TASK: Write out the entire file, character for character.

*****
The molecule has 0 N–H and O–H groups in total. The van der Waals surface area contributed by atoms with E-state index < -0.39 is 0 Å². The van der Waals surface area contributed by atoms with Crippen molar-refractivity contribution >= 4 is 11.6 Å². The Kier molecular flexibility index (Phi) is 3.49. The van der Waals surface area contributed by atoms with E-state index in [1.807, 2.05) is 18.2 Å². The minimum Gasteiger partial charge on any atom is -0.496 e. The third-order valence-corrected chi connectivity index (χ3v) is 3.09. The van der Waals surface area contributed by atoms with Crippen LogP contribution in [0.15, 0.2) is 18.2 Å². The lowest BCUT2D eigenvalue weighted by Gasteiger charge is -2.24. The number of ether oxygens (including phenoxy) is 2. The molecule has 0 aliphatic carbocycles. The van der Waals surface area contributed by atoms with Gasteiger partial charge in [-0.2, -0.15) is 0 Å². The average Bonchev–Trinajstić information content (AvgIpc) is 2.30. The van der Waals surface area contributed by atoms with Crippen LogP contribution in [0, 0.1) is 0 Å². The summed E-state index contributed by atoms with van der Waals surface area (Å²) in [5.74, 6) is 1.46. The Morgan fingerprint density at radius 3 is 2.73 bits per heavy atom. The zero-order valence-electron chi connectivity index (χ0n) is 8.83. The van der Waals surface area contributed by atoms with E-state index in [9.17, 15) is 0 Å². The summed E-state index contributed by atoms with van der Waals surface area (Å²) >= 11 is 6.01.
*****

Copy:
The molecule has 0 N–H and O–H groups in total. The van der Waals surface area contributed by atoms with E-state index < -0.39 is 0 Å². The van der Waals surface area contributed by atoms with Crippen molar-refractivity contribution >= 4 is 11.6 Å². The Kier molecular flexibility index (Phi) is 3.49. The van der Waals surface area contributed by atoms with E-state index in [1.807, 2.05) is 18.2 Å². The minimum Gasteiger partial charge on any atom is -0.496 e. The third-order valence-corrected chi connectivity index (χ3v) is 3.09. The van der Waals surface area contributed by atoms with Crippen LogP contribution in [0.15, 0.2) is 18.2 Å². The lowest BCUT2D eigenvalue weighted by Gasteiger charge is -2.24. The number of ether oxygens (including phenoxy) is 2. The molecule has 0 aliphatic carbocycles. The van der Waals surface area contributed by atoms with Gasteiger partial charge in [-0.2, -0.15) is 0 Å². The average Bonchev–Trinajstić information content (AvgIpc) is 2.30. The van der Waals surface area contributed by atoms with Crippen LogP contribution in [0, 0.1) is 0 Å². The summed E-state index contributed by atoms with van der Waals surface area (Å²) in [5.74, 6) is 1.46. The Morgan fingerprint density at radius 3 is 2.73 bits per heavy atom. The zero-order valence-electron chi connectivity index (χ0n) is 8.83. The van der Waals surface area contributed by atoms with E-state index in [9.17, 15) is 0 Å². The summed E-state index contributed by atoms with van der Waals surface area (Å²) >= 11 is 6.01.